Fish Fact Thursday: Yellow Perch
Yellow perch are some of the first fish to spawn in lakes and ponds around Ohio, when water temperatures approach 45 degrees F. Perch are also unique with their method of spawning; laying large strands or ribbons of eggs that drape around submerged vegetation and structure. They provide no parental care to the eggs after deposited so keeping them off the pond bottom helps to aerate the eggs and prevent smothering by the accumulation of sediment. Since perch fry are the first hatch of the year, predation is typically high and survival rates are low. Maintaining areas of shallow, submersed or emergent vegetation and adding fish structure (brushpiles, rocks, artificial structure) can help fry survival rates. When introducing perch to a new pond, plan on stocking them multiple years until the adult population is high enough to have surviving spawn. It is not recommended to stock adult perch first in a new pond where other species are also wanted; if there aren’t enough predators after spawn, the vulnerable perch will instead become the predators of later-spawning fry such as bass, bluegill, etc. When a balanced food chain is present, however, perch will become both prey and predator, adding to the overall biodiversity and enjoyment of the system. Like crappie and walleye, perch are often stocked with the intention of harvest but they also make for a fun catch, especially with younger kids. Yellow perch are predominantly piscivorous as adults, but, like most fish, will take any easy meal when presented. Perch are readily caught on jigs, swimbaits and other small minnow imitations as well as virtually all live-bait. Do you have any pictures of catching yellow perch? If so, drop us a line and picture!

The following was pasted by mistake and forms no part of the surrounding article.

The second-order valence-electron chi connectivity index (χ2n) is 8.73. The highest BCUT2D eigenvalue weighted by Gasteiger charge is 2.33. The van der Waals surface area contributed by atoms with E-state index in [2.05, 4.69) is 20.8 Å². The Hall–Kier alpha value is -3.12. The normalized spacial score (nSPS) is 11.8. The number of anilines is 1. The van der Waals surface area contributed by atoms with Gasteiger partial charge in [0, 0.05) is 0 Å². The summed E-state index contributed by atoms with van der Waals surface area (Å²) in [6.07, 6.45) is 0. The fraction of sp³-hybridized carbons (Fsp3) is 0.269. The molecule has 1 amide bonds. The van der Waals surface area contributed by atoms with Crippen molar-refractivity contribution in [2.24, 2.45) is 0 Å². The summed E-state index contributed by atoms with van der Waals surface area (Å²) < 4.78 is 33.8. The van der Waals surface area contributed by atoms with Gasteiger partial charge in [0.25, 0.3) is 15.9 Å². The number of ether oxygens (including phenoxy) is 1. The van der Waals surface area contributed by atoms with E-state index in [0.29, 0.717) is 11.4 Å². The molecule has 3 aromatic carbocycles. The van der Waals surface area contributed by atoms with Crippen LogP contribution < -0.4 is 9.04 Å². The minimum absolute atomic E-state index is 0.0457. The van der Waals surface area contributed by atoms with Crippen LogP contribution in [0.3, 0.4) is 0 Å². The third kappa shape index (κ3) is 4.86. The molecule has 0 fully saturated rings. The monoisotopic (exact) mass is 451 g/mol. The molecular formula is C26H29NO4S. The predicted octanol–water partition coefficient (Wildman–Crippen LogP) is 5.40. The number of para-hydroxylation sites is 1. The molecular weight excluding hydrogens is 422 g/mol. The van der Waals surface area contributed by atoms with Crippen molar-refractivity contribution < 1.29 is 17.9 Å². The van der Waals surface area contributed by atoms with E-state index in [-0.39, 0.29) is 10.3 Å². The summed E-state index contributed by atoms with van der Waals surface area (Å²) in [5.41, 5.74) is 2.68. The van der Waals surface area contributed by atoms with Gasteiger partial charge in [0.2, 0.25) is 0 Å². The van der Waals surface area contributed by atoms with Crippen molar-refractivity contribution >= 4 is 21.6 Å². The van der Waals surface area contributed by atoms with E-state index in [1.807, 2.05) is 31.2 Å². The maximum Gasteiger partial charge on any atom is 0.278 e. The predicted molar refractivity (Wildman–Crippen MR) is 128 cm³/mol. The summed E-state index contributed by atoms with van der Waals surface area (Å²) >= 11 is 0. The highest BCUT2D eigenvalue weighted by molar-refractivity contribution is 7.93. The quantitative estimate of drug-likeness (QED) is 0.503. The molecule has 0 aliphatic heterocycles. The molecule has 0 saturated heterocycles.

The author Alec Hillyer is a fishing and outdoor enthusiast! He has extensive knowledge in aquatic biology and earned his Bachelor of Arts in zoo and wildlife biology from Malone University in Canton, Ohio. When not fishing or hunting, he spends his time as a manager at Fender’s Fish Hatchery and is a private lake consultant. He worked for AquaDoc as an Aquatics Biologist and is USDA certified in applying pesticides. Have specific questions for Alec? E-mail him at firstname.lastname@example.org or follow him on Instagram at alec_outdoors.